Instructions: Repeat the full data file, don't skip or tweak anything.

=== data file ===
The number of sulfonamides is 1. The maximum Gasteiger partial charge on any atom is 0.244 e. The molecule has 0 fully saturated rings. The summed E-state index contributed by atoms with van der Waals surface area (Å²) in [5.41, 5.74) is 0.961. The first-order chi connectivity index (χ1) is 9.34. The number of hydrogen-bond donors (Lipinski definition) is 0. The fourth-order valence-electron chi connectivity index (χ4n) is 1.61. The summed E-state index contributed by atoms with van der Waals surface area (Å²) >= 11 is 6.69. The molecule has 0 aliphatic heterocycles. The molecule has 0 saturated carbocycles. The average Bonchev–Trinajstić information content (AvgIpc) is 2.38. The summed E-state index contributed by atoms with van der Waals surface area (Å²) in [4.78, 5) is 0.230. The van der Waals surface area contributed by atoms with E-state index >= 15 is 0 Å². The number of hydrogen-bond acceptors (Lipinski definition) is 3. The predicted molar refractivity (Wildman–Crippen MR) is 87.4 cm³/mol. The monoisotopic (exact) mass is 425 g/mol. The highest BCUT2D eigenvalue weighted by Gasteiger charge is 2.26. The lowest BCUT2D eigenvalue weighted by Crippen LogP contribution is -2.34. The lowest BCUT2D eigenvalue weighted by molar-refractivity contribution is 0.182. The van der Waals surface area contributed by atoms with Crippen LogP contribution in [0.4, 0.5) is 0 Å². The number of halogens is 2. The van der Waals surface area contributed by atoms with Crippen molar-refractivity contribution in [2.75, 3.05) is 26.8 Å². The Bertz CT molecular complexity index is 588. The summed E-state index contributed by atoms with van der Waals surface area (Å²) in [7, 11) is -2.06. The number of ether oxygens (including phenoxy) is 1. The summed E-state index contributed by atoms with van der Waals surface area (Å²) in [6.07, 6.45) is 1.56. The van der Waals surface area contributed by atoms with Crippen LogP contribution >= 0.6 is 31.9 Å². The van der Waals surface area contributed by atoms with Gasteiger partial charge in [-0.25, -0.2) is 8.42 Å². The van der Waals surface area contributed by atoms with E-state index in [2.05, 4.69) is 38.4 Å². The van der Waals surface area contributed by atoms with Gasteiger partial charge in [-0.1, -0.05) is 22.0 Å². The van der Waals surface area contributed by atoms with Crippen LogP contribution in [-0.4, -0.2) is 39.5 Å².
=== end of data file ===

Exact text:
The number of sulfonamides is 1. The maximum Gasteiger partial charge on any atom is 0.244 e. The molecule has 0 fully saturated rings. The summed E-state index contributed by atoms with van der Waals surface area (Å²) in [5.41, 5.74) is 0.961. The first-order chi connectivity index (χ1) is 9.34. The number of hydrogen-bond donors (Lipinski definition) is 0. The fourth-order valence-electron chi connectivity index (χ4n) is 1.61. The summed E-state index contributed by atoms with van der Waals surface area (Å²) >= 11 is 6.69. The molecule has 0 aliphatic heterocycles. The molecule has 0 saturated carbocycles. The average Bonchev–Trinajstić information content (AvgIpc) is 2.38. The summed E-state index contributed by atoms with van der Waals surface area (Å²) in [4.78, 5) is 0.230. The van der Waals surface area contributed by atoms with E-state index >= 15 is 0 Å². The number of hydrogen-bond acceptors (Lipinski definition) is 3. The predicted molar refractivity (Wildman–Crippen MR) is 87.4 cm³/mol. The monoisotopic (exact) mass is 425 g/mol. The highest BCUT2D eigenvalue weighted by Gasteiger charge is 2.26. The lowest BCUT2D eigenvalue weighted by Crippen LogP contribution is -2.34. The lowest BCUT2D eigenvalue weighted by molar-refractivity contribution is 0.182. The van der Waals surface area contributed by atoms with Crippen LogP contribution in [0.4, 0.5) is 0 Å². The number of halogens is 2. The van der Waals surface area contributed by atoms with Crippen molar-refractivity contribution in [2.75, 3.05) is 26.8 Å². The Bertz CT molecular complexity index is 588. The summed E-state index contributed by atoms with van der Waals surface area (Å²) in [7, 11) is -2.06. The number of ether oxygens (including phenoxy) is 1. The summed E-state index contributed by atoms with van der Waals surface area (Å²) in [6.07, 6.45) is 1.56. The van der Waals surface area contributed by atoms with Crippen LogP contribution >= 0.6 is 31.9 Å². The van der Waals surface area contributed by atoms with Gasteiger partial charge in [-0.25, -0.2) is 8.42 Å². The van der Waals surface area contributed by atoms with E-state index in [2.05, 4.69) is 38.4 Å². The van der Waals surface area contributed by atoms with Gasteiger partial charge in [-0.1, -0.05) is 22.0 Å². The van der Waals surface area contributed by atoms with Crippen LogP contribution in [-0.4, -0.2) is 39.5 Å².